Ecoupon Shoppers

Ecoupon Shoppers

Coupons have always been a large part of everyday life for various individuals. Over 71 million Americans use coupons, and there is no set age or income level among these “clippers”. Coupons not only help to save money, but they also help market researchers decide what items are bought more frequently, they assist in determining the needs of a demographic area, and they promote and advertise business. So what happens when the coupons are being rejected in stores?

From the first coupon in 1894 to the last one used, coupons help people save billions every year. Now, with the Internet, people don’t have to sift through mounds of catalogues, magazines, and sales papers to find coupons for the items they need. They only have to find the coupons online that they wish to have, print them, and use them in stores.

But what risks are shoppers taking when they print coupons from their computer and go shopping? Surprisingly, it could land innocent shoppers a hurricane of trouble, or maybe just a downpour of disappointment. Recently, more Americans are finding that a number of grocery stores and other retailers refuse coupons printed from Internet websites.

While innocent, debutante Internet surfers print coupons hoping to save a few bucks on groceries, baby diapers, clothes, or other household items, other members of the online community are manipulating the coupons, then releasing them to the unsuspecting public. Shoppers would then attempt to use the coupons on common household brands such as Snuggle and Ball Park, only to find that their coupons were fraudulent. This could cause the shopper embarrassment at the least, and perhaps an investigation if there is reasonable suspicion about the origin of the coupons.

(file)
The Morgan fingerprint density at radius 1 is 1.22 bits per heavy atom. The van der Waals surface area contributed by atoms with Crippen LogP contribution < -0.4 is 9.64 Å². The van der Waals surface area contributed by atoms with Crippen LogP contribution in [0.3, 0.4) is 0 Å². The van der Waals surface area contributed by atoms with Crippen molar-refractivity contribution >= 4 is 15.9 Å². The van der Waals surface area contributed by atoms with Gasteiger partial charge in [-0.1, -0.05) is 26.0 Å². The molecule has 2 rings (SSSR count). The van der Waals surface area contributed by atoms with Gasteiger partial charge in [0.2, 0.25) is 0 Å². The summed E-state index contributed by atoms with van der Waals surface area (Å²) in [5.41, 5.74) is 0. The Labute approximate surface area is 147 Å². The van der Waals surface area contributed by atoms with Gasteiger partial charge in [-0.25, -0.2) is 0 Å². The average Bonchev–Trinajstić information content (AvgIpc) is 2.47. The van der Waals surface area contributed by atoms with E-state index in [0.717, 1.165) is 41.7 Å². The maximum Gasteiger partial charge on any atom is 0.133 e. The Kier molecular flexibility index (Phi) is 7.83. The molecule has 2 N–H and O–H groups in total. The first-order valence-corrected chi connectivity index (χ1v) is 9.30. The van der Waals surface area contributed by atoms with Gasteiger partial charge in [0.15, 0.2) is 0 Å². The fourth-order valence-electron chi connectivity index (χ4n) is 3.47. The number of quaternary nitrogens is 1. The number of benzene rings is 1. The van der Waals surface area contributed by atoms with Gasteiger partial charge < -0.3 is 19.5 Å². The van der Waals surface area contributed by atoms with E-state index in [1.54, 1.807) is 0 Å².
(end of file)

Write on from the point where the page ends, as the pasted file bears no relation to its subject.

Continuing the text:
With the Internet being so common in this new millennium, it didn’t take long for people who were experienced with graphics to figure out how to create coupon scams with computer software and imaging tools that are so readily available on the market. With some simple image altering, copying, pasting, and creative web design, one individual could put hundreds, maybe even thousands, of innocent people at risk.

When people surf the net, their computer information, such as the IP address, is submitted to the websites. Sometimes, websites can gather information from the computer with the help of invisible spyware or ad ware. If a scammer is running the website that an individual is printing coupons from, it is possible they may be attacked by these “insects” of the cyber world and their passwords, credit card numbers, and personal information can be gathered by the scammer. Identity theft, unauthorized purchases, accounts drained – it can all happen as a result.

Even though the printing of invalid online coupons is hurting shoppers, it rarely impacts the demographic marketing researchers and statistics. When a valid coupon is printed and used, it still contributes to the analysis of the area that it is redeemed in. For instance, if an individual from Houston, Texas prints a valid coupon from a provider in Kentucky, then uses it in Austin, the item represented by the coupon is considered an item sold in the demographic region of Austin.

So shoppers beware of the Internet for your coupons! You could be one of those whose coupons are rejected at the checkout!

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